MLB's Riskiest Players for 2014 Season

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MLB's Riskiest Players for 2014 Season
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To understand the ratings here and why these specific players are risky, first you must understand risk. This is not a general term, but a very specific term of art most closely related to the insurance industry. While we all know Flo and the Geico gecko, few of us have learned how insurance works or why it's so profitable. If you want to know why Matt Kemp, Derek Jeter and Joe Mauer—three of the biggest names in baseball with contracts to match—are risky, please let me explain before you blow up in the comments.

The Risk Ratings are based on a system that I have been developing for the last 14 years. I was lucky enough to be given access to the actuarial tables created by baseball back then from their actual injury data. Those "Red Books" stopped being published a while back, but the data continue to be developed. Much like you have a rating when you go to insure your house or car, players have the same type of rating.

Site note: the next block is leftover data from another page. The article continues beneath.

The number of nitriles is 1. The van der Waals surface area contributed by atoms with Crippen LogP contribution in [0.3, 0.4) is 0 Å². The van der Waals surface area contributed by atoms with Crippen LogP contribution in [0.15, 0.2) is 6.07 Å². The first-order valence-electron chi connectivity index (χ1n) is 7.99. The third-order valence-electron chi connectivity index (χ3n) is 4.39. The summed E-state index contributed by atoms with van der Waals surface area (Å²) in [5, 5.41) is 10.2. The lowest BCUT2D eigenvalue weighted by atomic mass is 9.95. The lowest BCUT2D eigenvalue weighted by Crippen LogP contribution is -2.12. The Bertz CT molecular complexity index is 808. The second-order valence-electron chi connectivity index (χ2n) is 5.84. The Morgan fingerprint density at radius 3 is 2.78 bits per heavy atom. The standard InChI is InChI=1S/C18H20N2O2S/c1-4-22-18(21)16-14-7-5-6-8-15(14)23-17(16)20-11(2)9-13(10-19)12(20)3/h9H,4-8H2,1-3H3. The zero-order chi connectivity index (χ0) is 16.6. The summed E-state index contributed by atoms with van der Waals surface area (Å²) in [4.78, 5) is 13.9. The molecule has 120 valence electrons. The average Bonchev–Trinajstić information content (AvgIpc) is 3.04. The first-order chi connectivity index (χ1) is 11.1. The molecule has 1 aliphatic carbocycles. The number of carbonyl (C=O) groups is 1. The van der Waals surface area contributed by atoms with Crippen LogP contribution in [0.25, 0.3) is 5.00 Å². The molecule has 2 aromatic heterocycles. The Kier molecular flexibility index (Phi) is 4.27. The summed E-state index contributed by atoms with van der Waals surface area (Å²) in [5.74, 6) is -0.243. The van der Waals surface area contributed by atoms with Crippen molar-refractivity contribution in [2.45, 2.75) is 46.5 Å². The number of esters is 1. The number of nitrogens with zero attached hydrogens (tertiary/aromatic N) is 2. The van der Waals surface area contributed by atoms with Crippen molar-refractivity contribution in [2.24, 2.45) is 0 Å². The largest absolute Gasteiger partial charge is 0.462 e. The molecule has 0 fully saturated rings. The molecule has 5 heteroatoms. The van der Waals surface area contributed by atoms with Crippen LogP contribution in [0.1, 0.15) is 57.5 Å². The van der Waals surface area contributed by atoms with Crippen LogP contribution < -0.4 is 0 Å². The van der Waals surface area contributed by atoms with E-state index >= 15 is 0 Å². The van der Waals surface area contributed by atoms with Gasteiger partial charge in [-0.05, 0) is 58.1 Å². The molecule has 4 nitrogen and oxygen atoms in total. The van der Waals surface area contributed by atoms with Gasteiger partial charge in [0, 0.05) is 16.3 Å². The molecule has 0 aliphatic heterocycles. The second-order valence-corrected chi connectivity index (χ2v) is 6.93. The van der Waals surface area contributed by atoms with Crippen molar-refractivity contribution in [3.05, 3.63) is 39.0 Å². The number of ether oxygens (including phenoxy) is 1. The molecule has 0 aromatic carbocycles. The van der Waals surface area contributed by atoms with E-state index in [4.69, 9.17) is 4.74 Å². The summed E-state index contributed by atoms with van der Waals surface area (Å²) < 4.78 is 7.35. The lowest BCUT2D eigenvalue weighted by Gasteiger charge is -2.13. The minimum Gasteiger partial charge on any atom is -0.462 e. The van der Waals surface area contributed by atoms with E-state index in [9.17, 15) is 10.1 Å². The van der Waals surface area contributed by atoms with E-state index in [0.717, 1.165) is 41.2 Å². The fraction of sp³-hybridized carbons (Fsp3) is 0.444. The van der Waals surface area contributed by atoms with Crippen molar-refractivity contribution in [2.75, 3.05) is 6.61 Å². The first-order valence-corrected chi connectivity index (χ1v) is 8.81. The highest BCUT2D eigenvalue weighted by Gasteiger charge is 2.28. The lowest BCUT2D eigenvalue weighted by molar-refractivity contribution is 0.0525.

If you drive a Corvette, your insurance base will be higher than if you drive a Camry. If you're a teenager, your rates will be higher than that little old lady from Pasadena. The same is true for baseball players. Age, position, injury history and several other factors go into the ratings. They begin with an actuarial base and then are adjusted up or down by the various factors.

The ratings are then simplified into bands. While there is an underlying number from 0-110, I collect them into three bandsred for high risk, yellow for medium risk and green for low risk. It's simple and while people often ask for more specific numerical ratings, I don't feel that it adds significantly to the value of the Risk Ratings.

(Also, I'm admittedly paranoid about people trying to reverse engineer the system! It's been tried.)

I'll have the full ratings for you on Friday, in plenty of time for your fantasy drafts, but for now, here are 10 top players whose risk is such that you'll need to really think about them before putting them at the heart of your team. Of course, the managers and general managers of these teams have real concerns as well. 

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